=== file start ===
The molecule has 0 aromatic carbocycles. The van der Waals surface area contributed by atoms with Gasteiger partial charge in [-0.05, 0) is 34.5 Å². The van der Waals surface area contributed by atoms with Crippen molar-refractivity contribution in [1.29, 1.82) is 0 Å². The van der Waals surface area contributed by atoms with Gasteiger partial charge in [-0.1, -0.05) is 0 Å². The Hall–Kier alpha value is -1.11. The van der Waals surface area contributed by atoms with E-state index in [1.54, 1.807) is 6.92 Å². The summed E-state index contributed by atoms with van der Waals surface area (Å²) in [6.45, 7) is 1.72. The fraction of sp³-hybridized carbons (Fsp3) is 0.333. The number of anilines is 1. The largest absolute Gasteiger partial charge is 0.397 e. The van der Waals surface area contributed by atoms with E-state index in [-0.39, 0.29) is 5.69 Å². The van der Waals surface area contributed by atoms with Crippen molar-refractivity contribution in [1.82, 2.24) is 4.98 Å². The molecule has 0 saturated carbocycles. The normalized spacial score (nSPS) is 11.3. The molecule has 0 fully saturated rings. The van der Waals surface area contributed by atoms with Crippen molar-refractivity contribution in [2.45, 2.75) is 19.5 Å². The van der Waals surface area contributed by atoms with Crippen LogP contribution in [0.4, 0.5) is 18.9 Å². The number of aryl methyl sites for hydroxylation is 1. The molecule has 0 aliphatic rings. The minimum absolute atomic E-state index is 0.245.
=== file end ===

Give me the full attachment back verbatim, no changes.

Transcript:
The molecule has 0 aromatic carbocycles. The van der Waals surface area contributed by atoms with Gasteiger partial charge in [-0.05, 0) is 34.5 Å². The van der Waals surface area contributed by atoms with Crippen molar-refractivity contribution in [1.29, 1.82) is 0 Å². The van der Waals surface area contributed by atoms with Gasteiger partial charge in [-0.1, -0.05) is 0 Å². The Hall–Kier alpha value is -1.11. The van der Waals surface area contributed by atoms with E-state index in [1.54, 1.807) is 6.92 Å². The summed E-state index contributed by atoms with van der Waals surface area (Å²) in [6.45, 7) is 1.72. The fraction of sp³-hybridized carbons (Fsp3) is 0.333. The number of anilines is 1. The largest absolute Gasteiger partial charge is 0.397 e. The van der Waals surface area contributed by atoms with E-state index in [-0.39, 0.29) is 5.69 Å². The van der Waals surface area contributed by atoms with Crippen molar-refractivity contribution in [1.82, 2.24) is 4.98 Å². The molecule has 0 saturated carbocycles. The normalized spacial score (nSPS) is 11.3. The molecule has 0 fully saturated rings. The van der Waals surface area contributed by atoms with Crippen molar-refractivity contribution in [2.45, 2.75) is 19.5 Å². The van der Waals surface area contributed by atoms with Crippen LogP contribution in [0.4, 0.5) is 18.9 Å². The number of aryl methyl sites for hydroxylation is 1. The molecule has 0 aliphatic rings. The minimum absolute atomic E-state index is 0.245.